Understanding accreditation and product certification: Part 2

By | 2021-02-15T13:05:02+00:00 February 15th, 2021|

By Abe Stears

In the previous issue we addressed the accreditation process. The articles that follow will cover the certification process from application to the continual surveillance of the manufacturer’s product quality.

In writing these we strive to keep the information generic as per the relevant requirements. In some instances, we may use examples as per SATAS procedures to make certain aspects clear to the reader. If you have any specific questions you are welcome to contact us at stearsa@satas.co.za

Also read: Understanding accreditation and product certification

Product certification process

In general, product certification on a global level follows very similar processes as the certification bodies offering these services all need to comply with the requirements of the international ISO/IEC 17065:2012 Conformity assessment — Requirements for bodies certifying products, processes and services document. All certification bodies operating in the world do, however, have subtle differences in the manner in which product certification is managed – with the South African market being no different. Typically, the product certification process in South Africa follows the process described below:

  • Selection of Product Certification Body (CB)
    Once a manufacturer decides to become product certified to a specific National Standard (SANS) or International Standard (such as EN or IEC) a choice needs to be made as to which product certification body is preferred. The choices available to the manufacturer are generally determined by establishing the certification body’s SANAS accreditation status by visiting the SANAS website (www.sanas.co.za) where a very specific scope of accreditation (product specifications) is listed. Further considerations such as levels of service, technical competency and track records play a role in choices being made by the manufacturer with costing inevitably being a significant factor.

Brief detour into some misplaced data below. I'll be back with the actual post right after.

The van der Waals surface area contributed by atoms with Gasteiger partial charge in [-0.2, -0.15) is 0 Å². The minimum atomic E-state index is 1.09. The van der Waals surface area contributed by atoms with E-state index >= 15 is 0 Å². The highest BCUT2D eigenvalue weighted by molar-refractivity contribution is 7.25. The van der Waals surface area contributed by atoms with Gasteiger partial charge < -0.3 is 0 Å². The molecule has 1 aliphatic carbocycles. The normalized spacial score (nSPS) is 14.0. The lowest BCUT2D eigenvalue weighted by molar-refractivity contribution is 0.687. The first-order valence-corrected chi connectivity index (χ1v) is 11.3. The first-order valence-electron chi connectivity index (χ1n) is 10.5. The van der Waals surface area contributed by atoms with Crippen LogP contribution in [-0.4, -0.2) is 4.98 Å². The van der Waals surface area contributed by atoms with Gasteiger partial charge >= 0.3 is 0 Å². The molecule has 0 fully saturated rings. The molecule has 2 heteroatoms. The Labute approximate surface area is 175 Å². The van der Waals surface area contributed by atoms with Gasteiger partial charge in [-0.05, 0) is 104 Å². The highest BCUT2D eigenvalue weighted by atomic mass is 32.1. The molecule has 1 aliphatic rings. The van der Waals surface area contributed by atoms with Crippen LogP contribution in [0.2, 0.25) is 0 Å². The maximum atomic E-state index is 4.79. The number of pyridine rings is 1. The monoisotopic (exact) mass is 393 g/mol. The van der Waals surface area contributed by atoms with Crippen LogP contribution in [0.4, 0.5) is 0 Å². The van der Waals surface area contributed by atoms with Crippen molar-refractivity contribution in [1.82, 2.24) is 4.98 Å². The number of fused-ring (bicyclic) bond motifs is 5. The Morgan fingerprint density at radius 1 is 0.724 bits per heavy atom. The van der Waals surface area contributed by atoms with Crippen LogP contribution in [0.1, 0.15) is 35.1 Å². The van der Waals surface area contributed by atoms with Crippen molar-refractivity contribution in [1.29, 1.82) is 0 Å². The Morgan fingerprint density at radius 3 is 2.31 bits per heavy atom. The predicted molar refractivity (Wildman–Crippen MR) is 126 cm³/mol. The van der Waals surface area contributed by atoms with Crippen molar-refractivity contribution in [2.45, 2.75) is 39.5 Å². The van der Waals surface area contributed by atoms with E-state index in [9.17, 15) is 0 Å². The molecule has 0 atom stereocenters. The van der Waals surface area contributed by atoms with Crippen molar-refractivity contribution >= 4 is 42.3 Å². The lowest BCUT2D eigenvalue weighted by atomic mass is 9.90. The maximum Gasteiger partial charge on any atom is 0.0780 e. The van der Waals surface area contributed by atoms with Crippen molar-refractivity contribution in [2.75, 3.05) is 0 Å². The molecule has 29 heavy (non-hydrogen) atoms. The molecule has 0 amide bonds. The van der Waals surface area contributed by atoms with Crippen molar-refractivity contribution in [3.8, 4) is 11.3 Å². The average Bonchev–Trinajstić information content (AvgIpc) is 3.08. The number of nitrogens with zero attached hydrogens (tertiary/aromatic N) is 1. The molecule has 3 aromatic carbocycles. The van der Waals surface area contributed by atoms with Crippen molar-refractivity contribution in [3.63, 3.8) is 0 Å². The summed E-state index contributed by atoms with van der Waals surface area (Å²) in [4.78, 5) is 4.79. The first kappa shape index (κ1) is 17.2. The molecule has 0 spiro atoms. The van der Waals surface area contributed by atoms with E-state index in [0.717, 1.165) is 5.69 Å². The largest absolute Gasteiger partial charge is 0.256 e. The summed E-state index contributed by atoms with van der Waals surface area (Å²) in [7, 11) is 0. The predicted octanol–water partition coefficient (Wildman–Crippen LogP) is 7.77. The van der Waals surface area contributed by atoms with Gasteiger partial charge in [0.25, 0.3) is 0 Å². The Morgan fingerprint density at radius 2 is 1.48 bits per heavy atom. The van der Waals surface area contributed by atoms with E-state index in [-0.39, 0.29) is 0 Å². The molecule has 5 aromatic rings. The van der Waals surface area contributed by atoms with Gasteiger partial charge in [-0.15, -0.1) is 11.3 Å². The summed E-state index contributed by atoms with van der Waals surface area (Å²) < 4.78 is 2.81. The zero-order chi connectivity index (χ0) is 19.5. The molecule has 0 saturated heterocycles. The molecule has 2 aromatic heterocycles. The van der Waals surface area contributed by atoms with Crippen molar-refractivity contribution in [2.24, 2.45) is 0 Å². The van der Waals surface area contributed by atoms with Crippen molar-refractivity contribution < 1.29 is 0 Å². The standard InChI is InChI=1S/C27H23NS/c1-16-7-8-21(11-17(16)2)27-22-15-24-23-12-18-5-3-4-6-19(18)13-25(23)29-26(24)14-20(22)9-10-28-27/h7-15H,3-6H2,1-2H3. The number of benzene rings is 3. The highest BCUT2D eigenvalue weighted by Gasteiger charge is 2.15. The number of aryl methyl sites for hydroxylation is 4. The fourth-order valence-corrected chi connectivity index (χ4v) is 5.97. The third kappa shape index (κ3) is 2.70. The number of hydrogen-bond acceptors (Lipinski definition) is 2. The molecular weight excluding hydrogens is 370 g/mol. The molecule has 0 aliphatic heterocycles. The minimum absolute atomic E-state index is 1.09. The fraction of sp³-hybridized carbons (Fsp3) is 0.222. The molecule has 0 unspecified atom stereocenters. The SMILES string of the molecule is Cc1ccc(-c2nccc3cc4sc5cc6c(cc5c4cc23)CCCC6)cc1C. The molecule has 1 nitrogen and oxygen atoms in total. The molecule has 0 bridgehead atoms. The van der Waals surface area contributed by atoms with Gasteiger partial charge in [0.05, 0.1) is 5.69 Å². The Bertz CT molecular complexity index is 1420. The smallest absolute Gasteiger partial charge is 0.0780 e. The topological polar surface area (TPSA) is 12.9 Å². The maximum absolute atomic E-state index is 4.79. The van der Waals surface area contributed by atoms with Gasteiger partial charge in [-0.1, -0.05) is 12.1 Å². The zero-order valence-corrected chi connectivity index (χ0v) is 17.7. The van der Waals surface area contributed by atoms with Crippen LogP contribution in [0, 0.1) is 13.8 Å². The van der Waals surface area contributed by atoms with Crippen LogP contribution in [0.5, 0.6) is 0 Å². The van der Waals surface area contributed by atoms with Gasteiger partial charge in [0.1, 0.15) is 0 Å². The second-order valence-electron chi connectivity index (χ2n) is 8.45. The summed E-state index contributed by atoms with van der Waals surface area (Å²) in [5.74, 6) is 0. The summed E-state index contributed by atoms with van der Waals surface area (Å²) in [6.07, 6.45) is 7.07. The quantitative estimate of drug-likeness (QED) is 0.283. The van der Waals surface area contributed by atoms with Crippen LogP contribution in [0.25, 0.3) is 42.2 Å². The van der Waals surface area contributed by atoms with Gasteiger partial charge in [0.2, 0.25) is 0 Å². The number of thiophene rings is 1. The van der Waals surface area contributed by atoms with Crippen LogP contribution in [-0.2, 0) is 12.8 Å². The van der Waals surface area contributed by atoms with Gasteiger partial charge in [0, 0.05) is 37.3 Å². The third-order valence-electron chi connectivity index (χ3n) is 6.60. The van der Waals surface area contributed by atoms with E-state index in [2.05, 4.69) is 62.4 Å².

• Application Process
    • The CB (Certification Body) is required to process the applicant’s request for product certification in accordance with their documented procedures which should incorporate:
    • A non-binding application form completed by the applicant clearly defining the product standard/s certification is required. Additional documentation may be requested by the CB such as tax clearance certificates, company registration, and VAT registration.
    • On receipt of the application documentation the CB is required to first establish if the application for certification can be accepted or rejected based on their scope of accreditation or at least within their area of expertise, competency, and capability.
    • The CB formulates and submits the necessary quotations for certification in accordance with documented costing models to ensure impartiality.
    • The CB includes within the quotation documentation their certification conditions which the applicant is required to comply with. The certification conditions detail the necessary controls required for the applicant to achieve and maintain product certification, frequencies of surveillance audit, sampling and testing. It must be noted that these certification conditions formulated by the CB are standardised for each product specification and thereby require all applicants to comply with the identical requirements.
    • The application for certification is then either accepted or rejected by the applicant. Negotiations between the applicant and CB pertaining to the certification conditions, including costing should not be considered to maintain impartiality and fairness to all.
      The assessment of conformity for product certification includes four main activities, each of which are to be the cornerstone of any reputable product certification scheme. The manufacturer is subjected to all four these activities prior to product certification being granted.